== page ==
Fine natural (mineral) and anthropogenic particles suspended in the atmosphere have a large, still poorly known, impact on climate. Human health is also affected by particles. Our methodology is based on sampling with impactors or electrostatic sampler and analysis with electron microscopy based single particle analysis.
Together with the Trinational aerosol research network and with the start-up company Particle Vision we are also involved in projects dealing with the emission, dispersion and the toxicity of natural and anthropogenic nanoparticles.
Iron oxide particle sampled adjacent to a rail way track. The shape and morphology suggests, that it was emitted as a liquid droplet formed by the friction between wheel and rail.
Volcanic particulate matter
Fine particles emitted by volcanoes may have a major impact on climate and human health. Volcanic aerosols contain finest silicate particles called ash and particles, which where formed by condensation or resublimation of gaseous emission products i.e. solid sulphate and halogenide particles.
We are interested in the formation and evolution of such particles for volcanoes with fumarolic and mildly eruptive activity and to determine what importance these particles have in the overall sulphur budget. Our main field area is the Aeolian archipelago (Italy) i.e. Stromboli and Vulcano.
TEM image (top right), EDS spectrum (left) and electron diffraction pattern (bottom right) of a particle collected on Stromboli. EDS and ED patterns are compatible with the mineral aphtitalite (Cu-peak: sample grid)
A second project deals with eruptive mechanisms and the long range transport of volcanic particles. In collaboration with FH Düsseldorf, we analysed particles from Eyjafjallajökull sampled during a airborne campaign over Iceland and Germany.
Eruptive mechanisms are in the center of a third project together with Prof. Schminke, Magmatic and hydrothermal system group GEOMAR. The samples are volcanic ash deposits in the Eifel volcanic area. In collaboration with Dr. P. Vonlanthen (Uni Lausanne) we undertook a fractal shape analysis of tephra particles using microtomographic imaging and put the fractal dimensions in relation with possible eruption mechanisms.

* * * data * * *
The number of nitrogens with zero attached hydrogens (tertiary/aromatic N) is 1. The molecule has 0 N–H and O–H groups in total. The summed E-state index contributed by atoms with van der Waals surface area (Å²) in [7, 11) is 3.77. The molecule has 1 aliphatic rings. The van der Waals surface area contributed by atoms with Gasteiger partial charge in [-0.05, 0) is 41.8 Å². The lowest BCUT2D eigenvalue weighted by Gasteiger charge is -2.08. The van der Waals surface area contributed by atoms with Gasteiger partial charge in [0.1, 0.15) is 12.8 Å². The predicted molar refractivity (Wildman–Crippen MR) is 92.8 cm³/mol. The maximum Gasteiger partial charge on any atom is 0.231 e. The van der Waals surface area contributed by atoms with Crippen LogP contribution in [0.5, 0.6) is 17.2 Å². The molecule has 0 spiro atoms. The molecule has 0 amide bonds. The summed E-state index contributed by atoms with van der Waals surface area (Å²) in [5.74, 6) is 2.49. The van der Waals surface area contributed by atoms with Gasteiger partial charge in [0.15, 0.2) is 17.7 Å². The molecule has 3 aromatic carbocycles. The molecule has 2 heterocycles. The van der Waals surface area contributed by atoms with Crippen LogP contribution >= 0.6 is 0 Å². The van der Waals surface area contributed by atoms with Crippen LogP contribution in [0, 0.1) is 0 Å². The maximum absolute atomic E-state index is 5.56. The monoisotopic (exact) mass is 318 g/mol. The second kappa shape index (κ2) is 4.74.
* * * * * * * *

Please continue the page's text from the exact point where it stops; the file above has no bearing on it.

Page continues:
Weber, K, Eliasson, J., Vogel, A., Fischer, C., Pohl, T., Grobéty, B., Meier, M., Van Haren, G, Dahmann, D. (2010) : Airborne in-situ investigations of the Eyjafjallajokull volcanic ash plume on Iceland and over north-western Germany with light aircrafts and optical particle counters. Atmospheric Environment, 48, 9 – 21.
Grobéty B, Meier MF, Fierz M and C. Botter (2010) Single particle analysis of aerosols from El Chichon and Stromboli. Geochimica and Cosmochimica Acta, 74 Suppl. 1 A355.
Emission-dispersion and toxicity of natural and anthropogenic (nano-) particles
Nanoparticles are present in our working environment not only since the advent of nanotechnology. “Conventional” processes and materials may also lead to the formation and emission of (nano)particles. Typical examples are soot particles from the combustion of fossil fuels, toner emission from copying machines, or particles in the fumes produced during welding.
We use SEM and TEM based single particle analysis to establish size and composition resolved emission profiles and together with the Trinational aerosol research network and the Department of Environmental Health Sciences of the University of Freiburg im Breisgau we are involved in projects analyzing the toxicity of (nano)particles in In-vitro experiments on lung cells.